Huh, what else are health officials not telling us about enhancing innate emerging immunity resistance, and why do so many professional registered nurses, have to keep quiet on their personal qualms about certain vaccines risk need, or be placed on a hiring blacklist. Facts not hysteria, please. Are the Waldorf and Charter schools parents indoctrinated to a beat from a different drummer, inquiring blood hemoglobin rich chlorophyll sustained minds want to know, not dulled with white flour and refined sugar. What about the 3% ineffective measle vaccinated who relied on the shot of herd immunity, yet measles persist. Okay I understand, some, so apply parameters to other vaccine disease vectors. Polio was established to proliferate before vaccines, with lack of sunshine. What else are health officials not disclosing, including gender bias in research studies applying treatment theory results to both sex, as an elephant in the room that is still being resolved with more research that may not be bias free. Thats all I can puff up for now, as the topsoil eroded away in the farmbelt, and limits options.

    • Bruce McEwen April 1, 2019

      Huh? And what else is Dr. Sunsweat not telling us? The gluten-free mind has many a dark recess, no doubt, where bread moulds incubate lysergic acids diethylemide, and why do so many certifiable windyviduals come to this page to rant in psychedelic prolixity like orange sunshine sugar cubes strung as word-beads on a plucked zither string twanging with learned hysteria about far out antidisestablishmentarian incomprehensiblities and supercalifragilistic homeopathic nirvanas only they can expialidocious? Are they trying to sound precocious? Huh.

      • james marmon April 1, 2019

        More on nutritional psychiatry.


        “Thiamine deficiency is a common occurrence in people with alcoholism and results from poor overall nutrition. Thiamine, also known as vitamin B1, is an essential nutrient required by all tissues, including the brain. Thiamine is found in foods such as meat and poultry; whole grain cereals; nuts; and dried beans, peas, and soybeans. Many foods in the United States commonly are fortified with thiamine, including breads and cereals. As a result, most people consume sufficient amounts of thiamine in their diets. The typical intake for most Americans is 2 mg/day; the Recommended Daily Allowance is 1.2 mg/day for men and 1.1 mg/day for women (14).”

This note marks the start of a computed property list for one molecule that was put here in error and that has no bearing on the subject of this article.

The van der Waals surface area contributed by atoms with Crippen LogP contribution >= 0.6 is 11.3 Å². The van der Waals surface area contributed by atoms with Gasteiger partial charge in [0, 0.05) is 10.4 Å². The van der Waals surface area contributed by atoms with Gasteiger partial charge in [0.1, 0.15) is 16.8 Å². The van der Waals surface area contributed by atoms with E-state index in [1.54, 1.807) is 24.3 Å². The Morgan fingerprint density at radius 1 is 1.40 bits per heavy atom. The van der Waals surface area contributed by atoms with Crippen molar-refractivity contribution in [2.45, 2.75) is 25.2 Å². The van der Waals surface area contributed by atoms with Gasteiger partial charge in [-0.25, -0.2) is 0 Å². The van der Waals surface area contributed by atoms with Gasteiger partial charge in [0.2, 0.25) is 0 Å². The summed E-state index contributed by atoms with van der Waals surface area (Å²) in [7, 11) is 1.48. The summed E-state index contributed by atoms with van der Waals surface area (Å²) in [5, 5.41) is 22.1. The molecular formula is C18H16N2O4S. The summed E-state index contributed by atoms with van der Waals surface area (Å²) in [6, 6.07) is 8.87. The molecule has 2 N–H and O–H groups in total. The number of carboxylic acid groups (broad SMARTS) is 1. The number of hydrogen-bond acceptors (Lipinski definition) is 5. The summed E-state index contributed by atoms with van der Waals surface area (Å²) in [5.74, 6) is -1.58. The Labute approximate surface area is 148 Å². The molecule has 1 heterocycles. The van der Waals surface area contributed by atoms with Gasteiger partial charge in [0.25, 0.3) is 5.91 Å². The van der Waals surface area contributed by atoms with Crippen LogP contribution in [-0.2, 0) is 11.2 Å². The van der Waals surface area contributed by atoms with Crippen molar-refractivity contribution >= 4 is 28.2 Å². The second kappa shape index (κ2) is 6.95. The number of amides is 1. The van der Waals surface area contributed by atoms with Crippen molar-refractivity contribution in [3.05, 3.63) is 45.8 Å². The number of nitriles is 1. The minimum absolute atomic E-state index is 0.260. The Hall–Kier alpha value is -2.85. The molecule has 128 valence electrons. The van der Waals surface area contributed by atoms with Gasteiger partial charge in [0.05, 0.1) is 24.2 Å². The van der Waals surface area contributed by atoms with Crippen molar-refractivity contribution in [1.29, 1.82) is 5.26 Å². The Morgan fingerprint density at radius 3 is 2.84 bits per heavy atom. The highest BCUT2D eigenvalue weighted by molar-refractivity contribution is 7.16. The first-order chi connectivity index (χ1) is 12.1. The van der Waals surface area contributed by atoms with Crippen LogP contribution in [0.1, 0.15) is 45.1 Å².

• Bruce McEwen April 2, 2019

          From the lacrymose gibber of the drunkard
          To the fey prattle of the stoner
          There’s nothing quite as repugnant as
          The smug sanctimony of the sober
          — Grandpa McEwen

          • Kathy April 2, 2019


  5. chuck dunbar April 1, 2019

    An April Fool’s Day joke??????

    “The Sacklers (Purdue Pharma) had a new plan…as the country’s addiction crisis worsened, the Sacklers spied another business opportunity. They could increase their profits by selling treatments for the very problem their company had helped to create:addiction to opiods.” (New York Times, April 1)

    The context is current lawsuits filed by the attorneys general of Massachusetts and New York. The Sacklers’ business plan for this effort was called Project Tango.